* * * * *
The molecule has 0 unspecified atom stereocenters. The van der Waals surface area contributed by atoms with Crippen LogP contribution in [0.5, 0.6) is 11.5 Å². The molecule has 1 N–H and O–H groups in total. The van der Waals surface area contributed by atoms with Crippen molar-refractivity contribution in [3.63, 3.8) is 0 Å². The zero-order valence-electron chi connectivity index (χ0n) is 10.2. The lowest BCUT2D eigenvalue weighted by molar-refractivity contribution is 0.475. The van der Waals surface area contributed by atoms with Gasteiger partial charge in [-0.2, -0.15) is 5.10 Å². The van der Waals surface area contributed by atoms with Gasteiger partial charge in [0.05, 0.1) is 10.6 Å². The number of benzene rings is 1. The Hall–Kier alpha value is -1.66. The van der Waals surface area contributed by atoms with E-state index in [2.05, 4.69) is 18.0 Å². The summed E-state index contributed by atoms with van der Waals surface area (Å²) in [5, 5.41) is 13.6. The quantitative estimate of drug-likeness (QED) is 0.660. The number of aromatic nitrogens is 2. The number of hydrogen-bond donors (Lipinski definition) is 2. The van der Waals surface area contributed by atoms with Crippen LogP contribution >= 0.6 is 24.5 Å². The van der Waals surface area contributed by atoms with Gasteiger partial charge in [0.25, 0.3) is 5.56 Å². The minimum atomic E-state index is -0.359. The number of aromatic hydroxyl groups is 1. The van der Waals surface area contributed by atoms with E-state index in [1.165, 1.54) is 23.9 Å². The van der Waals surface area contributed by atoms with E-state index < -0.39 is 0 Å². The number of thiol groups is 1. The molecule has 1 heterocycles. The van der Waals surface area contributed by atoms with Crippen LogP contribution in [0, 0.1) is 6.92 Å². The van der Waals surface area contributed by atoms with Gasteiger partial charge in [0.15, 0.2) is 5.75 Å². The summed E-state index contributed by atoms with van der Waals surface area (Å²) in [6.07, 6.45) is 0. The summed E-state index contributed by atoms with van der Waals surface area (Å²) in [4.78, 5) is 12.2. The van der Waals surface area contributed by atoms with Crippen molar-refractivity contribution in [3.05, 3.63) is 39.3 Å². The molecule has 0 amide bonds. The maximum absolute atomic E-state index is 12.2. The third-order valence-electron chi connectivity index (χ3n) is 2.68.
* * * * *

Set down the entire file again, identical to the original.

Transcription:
The molecule has 0 unspecified atom stereocenters. The van der Waals surface area contributed by atoms with Crippen LogP contribution in [0.5, 0.6) is 11.5 Å². The molecule has 1 N–H and O–H groups in total. The van der Waals surface area contributed by atoms with Crippen molar-refractivity contribution in [3.63, 3.8) is 0 Å². The zero-order valence-electron chi connectivity index (χ0n) is 10.2. The lowest BCUT2D eigenvalue weighted by molar-refractivity contribution is 0.475. The van der Waals surface area contributed by atoms with Gasteiger partial charge in [-0.2, -0.15) is 5.10 Å². The van der Waals surface area contributed by atoms with Gasteiger partial charge in [0.05, 0.1) is 10.6 Å². The number of benzene rings is 1. The Hall–Kier alpha value is -1.66. The van der Waals surface area contributed by atoms with E-state index in [2.05, 4.69) is 18.0 Å². The summed E-state index contributed by atoms with van der Waals surface area (Å²) in [5, 5.41) is 13.6. The quantitative estimate of drug-likeness (QED) is 0.660. The number of aromatic nitrogens is 2. The number of hydrogen-bond donors (Lipinski definition) is 2. The van der Waals surface area contributed by atoms with Crippen LogP contribution >= 0.6 is 24.5 Å². The van der Waals surface area contributed by atoms with Gasteiger partial charge in [0.25, 0.3) is 5.56 Å². The minimum atomic E-state index is -0.359. The number of aromatic hydroxyl groups is 1. The van der Waals surface area contributed by atoms with E-state index in [1.165, 1.54) is 23.9 Å². The van der Waals surface area contributed by atoms with E-state index < -0.39 is 0 Å². The number of thiol groups is 1. The molecule has 1 heterocycles. The van der Waals surface area contributed by atoms with Crippen LogP contribution in [0, 0.1) is 6.92 Å². The van der Waals surface area contributed by atoms with Gasteiger partial charge in [0.15, 0.2) is 5.75 Å². The summed E-state index contributed by atoms with van der Waals surface area (Å²) in [6.07, 6.45) is 0. The summed E-state index contributed by atoms with van der Waals surface area (Å²) in [4.78, 5) is 12.2. The van der Waals surface area contributed by atoms with Crippen molar-refractivity contribution in [3.05, 3.63) is 39.3 Å². The molecule has 0 amide bonds. The maximum absolute atomic E-state index is 12.2. The third-order valence-electron chi connectivity index (χ3n) is 2.68.